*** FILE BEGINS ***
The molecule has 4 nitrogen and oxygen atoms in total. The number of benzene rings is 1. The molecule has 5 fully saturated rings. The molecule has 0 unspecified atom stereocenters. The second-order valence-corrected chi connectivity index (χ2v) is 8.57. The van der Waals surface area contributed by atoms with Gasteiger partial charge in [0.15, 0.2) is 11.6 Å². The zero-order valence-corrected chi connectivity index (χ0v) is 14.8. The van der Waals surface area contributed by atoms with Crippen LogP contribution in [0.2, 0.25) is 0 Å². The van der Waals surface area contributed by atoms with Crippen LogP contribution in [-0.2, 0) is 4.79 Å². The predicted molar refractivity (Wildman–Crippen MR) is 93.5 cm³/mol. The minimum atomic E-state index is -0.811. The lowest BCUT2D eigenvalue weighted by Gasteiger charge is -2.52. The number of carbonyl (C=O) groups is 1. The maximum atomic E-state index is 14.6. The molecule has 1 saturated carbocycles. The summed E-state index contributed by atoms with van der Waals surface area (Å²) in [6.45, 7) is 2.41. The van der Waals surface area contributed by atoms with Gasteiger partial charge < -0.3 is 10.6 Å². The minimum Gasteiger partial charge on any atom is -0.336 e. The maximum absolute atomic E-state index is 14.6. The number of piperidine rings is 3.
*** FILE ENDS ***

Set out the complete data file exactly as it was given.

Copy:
The molecule has 4 nitrogen and oxygen atoms in total. The number of benzene rings is 1. The molecule has 5 fully saturated rings. The molecule has 0 unspecified atom stereocenters. The second-order valence-corrected chi connectivity index (χ2v) is 8.57. The van der Waals surface area contributed by atoms with Gasteiger partial charge in [0.15, 0.2) is 11.6 Å². The zero-order valence-corrected chi connectivity index (χ0v) is 14.8. The van der Waals surface area contributed by atoms with Crippen LogP contribution in [0.2, 0.25) is 0 Å². The van der Waals surface area contributed by atoms with Crippen LogP contribution in [-0.2, 0) is 4.79 Å². The predicted molar refractivity (Wildman–Crippen MR) is 93.5 cm³/mol. The minimum atomic E-state index is -0.811. The lowest BCUT2D eigenvalue weighted by Gasteiger charge is -2.52. The number of carbonyl (C=O) groups is 1. The maximum atomic E-state index is 14.6. The molecule has 1 saturated carbocycles. The summed E-state index contributed by atoms with van der Waals surface area (Å²) in [6.45, 7) is 2.41. The van der Waals surface area contributed by atoms with Gasteiger partial charge < -0.3 is 10.6 Å². The minimum Gasteiger partial charge on any atom is -0.336 e. The maximum absolute atomic E-state index is 14.6. The number of piperidine rings is 3.